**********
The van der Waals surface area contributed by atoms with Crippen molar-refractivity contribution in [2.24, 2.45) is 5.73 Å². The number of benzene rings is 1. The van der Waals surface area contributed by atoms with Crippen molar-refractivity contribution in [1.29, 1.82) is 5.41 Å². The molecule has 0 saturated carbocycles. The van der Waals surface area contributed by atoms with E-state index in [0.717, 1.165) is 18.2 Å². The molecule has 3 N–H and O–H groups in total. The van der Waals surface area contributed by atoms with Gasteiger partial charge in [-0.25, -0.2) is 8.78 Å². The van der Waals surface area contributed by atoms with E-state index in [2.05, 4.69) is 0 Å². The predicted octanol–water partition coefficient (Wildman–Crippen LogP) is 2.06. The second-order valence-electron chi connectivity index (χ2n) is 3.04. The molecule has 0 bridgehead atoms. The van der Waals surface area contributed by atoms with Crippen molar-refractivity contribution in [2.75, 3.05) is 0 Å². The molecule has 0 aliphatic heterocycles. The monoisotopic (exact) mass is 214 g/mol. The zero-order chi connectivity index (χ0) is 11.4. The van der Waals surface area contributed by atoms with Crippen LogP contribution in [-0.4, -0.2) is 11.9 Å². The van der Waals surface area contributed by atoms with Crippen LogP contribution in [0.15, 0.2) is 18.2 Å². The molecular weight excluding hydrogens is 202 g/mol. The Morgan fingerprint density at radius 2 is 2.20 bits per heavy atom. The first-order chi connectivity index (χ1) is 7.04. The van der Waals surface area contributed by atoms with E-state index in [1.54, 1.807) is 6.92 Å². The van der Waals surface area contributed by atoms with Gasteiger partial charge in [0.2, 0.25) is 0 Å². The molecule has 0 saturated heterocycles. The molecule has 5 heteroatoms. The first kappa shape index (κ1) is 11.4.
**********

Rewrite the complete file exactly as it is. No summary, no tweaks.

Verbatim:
The van der Waals surface area contributed by atoms with Crippen molar-refractivity contribution in [2.24, 2.45) is 5.73 Å². The number of benzene rings is 1. The van der Waals surface area contributed by atoms with Crippen molar-refractivity contribution in [1.29, 1.82) is 5.41 Å². The molecule has 0 saturated carbocycles. The van der Waals surface area contributed by atoms with E-state index in [0.717, 1.165) is 18.2 Å². The molecule has 3 N–H and O–H groups in total. The van der Waals surface area contributed by atoms with Gasteiger partial charge in [-0.25, -0.2) is 8.78 Å². The van der Waals surface area contributed by atoms with E-state index in [2.05, 4.69) is 0 Å². The predicted octanol–water partition coefficient (Wildman–Crippen LogP) is 2.06. The second-order valence-electron chi connectivity index (χ2n) is 3.04. The molecule has 0 bridgehead atoms. The van der Waals surface area contributed by atoms with Crippen molar-refractivity contribution in [2.75, 3.05) is 0 Å². The molecule has 0 aliphatic heterocycles. The monoisotopic (exact) mass is 214 g/mol. The zero-order chi connectivity index (χ0) is 11.4. The van der Waals surface area contributed by atoms with Crippen LogP contribution in [-0.4, -0.2) is 11.9 Å². The van der Waals surface area contributed by atoms with Crippen LogP contribution in [0.15, 0.2) is 18.2 Å². The molecular weight excluding hydrogens is 202 g/mol. The Morgan fingerprint density at radius 2 is 2.20 bits per heavy atom. The first-order chi connectivity index (χ1) is 7.04. The van der Waals surface area contributed by atoms with E-state index in [1.54, 1.807) is 6.92 Å². The van der Waals surface area contributed by atoms with Gasteiger partial charge in [0.2, 0.25) is 0 Å². The molecule has 0 saturated heterocycles. The molecule has 5 heteroatoms. The first kappa shape index (κ1) is 11.4.